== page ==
2010 Class work · Studio

Learning to light and photograph beer

Sorry it has been a while since I posted something. I have been pretty busy, but learning lots to apply to my photography and post for all of you to see!

In my Advanced Studio Techniques class we learned a few tricks and tips for food and beverage photography. One of them is how to get the really vibrant glow in beer bottles or other bottled products.  Now a magician never reveals their secrets, but let’s face it, I’m no magician so here you go.

To get the nice warm tones in bottled product you simply use a reflective piece of tagboard or card stock (preferably gold though silver will work too) and cut it to the shape of the bottle or glass. It is important to make sure that the cardstock is slightly smaller than the bottle to insure that the card stock doesn’t appear in the image. Then you use a type of sticky tack, photographer’s wax, or something of that consistency and adhere it to the card stock. Then place the card stock behind the object being photographed but at an angle which reflects the light source you are using back into the bottle. (for a more precise explanation this is basically finding the angle of incidence to reflect light properly)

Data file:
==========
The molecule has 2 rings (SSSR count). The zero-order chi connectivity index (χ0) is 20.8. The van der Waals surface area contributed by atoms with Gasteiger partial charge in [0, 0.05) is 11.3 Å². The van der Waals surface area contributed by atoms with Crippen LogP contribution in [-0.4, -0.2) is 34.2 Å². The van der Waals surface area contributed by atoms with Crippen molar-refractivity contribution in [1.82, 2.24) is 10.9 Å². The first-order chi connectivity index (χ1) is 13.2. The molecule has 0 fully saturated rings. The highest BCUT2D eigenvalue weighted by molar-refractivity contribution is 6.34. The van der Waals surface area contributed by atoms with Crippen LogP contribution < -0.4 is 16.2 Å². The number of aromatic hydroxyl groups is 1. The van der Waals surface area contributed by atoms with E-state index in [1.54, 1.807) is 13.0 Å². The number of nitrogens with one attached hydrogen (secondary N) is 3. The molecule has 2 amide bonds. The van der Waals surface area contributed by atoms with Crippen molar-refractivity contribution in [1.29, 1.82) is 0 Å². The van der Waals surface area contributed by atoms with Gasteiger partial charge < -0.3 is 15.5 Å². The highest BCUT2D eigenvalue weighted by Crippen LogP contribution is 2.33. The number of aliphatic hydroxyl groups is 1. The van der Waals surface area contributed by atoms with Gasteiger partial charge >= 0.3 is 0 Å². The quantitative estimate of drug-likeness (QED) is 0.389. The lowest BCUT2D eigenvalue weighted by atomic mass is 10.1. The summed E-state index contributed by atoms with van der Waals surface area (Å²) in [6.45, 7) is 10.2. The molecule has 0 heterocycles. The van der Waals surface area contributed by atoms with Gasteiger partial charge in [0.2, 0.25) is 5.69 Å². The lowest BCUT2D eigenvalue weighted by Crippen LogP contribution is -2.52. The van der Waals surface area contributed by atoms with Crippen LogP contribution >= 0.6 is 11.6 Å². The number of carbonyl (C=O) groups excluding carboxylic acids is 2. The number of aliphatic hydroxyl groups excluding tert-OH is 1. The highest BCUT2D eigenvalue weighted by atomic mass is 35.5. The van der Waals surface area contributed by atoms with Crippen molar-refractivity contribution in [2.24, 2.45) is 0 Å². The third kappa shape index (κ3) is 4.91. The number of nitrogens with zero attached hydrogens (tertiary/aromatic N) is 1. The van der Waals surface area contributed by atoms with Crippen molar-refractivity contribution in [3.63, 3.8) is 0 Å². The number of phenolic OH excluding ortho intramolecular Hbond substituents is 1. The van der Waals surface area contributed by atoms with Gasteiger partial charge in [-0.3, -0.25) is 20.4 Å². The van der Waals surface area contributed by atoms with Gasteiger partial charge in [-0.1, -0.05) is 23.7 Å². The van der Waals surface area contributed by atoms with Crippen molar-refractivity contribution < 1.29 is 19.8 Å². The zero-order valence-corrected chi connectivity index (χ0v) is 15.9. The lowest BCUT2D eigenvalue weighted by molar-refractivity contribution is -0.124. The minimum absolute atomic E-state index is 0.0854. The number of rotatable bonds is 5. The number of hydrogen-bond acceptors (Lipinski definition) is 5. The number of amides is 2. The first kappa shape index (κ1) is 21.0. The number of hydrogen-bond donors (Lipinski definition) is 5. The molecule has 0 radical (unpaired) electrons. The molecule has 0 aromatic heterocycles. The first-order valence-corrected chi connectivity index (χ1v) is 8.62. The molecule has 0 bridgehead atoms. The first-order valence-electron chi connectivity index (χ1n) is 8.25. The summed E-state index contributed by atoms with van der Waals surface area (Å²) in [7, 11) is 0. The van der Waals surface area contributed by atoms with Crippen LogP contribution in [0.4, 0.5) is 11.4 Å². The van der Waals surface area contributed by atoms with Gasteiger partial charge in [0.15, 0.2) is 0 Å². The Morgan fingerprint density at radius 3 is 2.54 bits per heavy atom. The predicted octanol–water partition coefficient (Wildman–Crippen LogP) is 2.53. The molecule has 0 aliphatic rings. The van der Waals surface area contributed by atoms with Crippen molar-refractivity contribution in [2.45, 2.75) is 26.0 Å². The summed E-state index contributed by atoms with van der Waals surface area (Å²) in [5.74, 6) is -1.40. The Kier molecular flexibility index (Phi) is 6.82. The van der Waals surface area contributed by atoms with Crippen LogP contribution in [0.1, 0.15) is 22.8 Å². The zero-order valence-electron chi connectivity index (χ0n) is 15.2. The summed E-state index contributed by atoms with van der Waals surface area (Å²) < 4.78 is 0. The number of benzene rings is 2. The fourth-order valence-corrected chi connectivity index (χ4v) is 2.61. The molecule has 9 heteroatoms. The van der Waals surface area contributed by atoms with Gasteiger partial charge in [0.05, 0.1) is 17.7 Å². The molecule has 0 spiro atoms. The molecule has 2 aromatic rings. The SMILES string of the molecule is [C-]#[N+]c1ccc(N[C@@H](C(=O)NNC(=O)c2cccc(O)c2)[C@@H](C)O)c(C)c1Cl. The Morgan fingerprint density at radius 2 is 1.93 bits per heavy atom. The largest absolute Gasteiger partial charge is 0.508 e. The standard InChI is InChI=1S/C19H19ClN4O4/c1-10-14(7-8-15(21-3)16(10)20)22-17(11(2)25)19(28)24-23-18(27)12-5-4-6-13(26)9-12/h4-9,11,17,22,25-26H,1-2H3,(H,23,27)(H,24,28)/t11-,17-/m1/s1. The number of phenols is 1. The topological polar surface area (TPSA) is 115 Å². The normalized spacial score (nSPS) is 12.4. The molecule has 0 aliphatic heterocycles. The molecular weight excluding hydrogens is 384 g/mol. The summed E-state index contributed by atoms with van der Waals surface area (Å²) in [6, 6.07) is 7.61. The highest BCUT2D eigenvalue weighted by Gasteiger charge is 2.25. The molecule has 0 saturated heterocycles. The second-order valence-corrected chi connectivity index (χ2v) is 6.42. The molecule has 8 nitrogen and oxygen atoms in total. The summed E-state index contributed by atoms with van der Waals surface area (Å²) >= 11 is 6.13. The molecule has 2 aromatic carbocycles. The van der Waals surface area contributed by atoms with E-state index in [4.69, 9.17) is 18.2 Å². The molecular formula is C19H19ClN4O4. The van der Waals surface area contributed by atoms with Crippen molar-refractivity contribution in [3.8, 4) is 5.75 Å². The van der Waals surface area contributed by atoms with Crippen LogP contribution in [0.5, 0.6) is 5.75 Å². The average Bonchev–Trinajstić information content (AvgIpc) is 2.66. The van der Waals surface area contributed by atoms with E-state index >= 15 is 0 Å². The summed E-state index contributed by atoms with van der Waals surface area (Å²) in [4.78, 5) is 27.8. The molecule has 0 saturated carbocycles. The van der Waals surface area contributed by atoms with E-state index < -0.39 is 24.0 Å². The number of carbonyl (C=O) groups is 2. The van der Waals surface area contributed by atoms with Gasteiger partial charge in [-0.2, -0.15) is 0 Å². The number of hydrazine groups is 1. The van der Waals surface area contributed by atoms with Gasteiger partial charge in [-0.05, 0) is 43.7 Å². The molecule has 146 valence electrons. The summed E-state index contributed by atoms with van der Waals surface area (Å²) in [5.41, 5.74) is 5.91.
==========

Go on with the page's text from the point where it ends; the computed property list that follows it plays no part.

The next trick is how to get all those awesome delicious looking condensation droplets onto bottles.  The best recipe is to mix a 1:1 ratio of water and Glycerin. Place the mixture into an atomizer (spray bottle) and spray onto the surface you are photographing. Now, I didn’t have any Glycerin on hand so I used corn syrup and water…which works…but not really that well. I need to go out and find some Glycerin to make it really work.

Anyways, this is just a first attempt so there is plenty to improve upon as I reviewed the images. Hopefully after a few tries and finding the right ingredients I’ll have some better examples to show you all. In the mean time, here is a few. P.S. Leinenkugel’s is all I had on hand…

 

4 thoughts on “Learning to light and photograph beer

  1. Nice job!!! This is hard to do. The droplets look good. I think a bit of frosting to the bottle would be icing on the cake to make them look extra cold and tempting. : ) Did you try anything?

  2. well I couldn’t seem to find any glycerine in Warrensburg which is what Ownby recommended to make a really nice misted effect. All I had was corn syrup and water, which sort of did the trick, but not really. I don’t really know how else to make a frosted look…suggestions? 🙂

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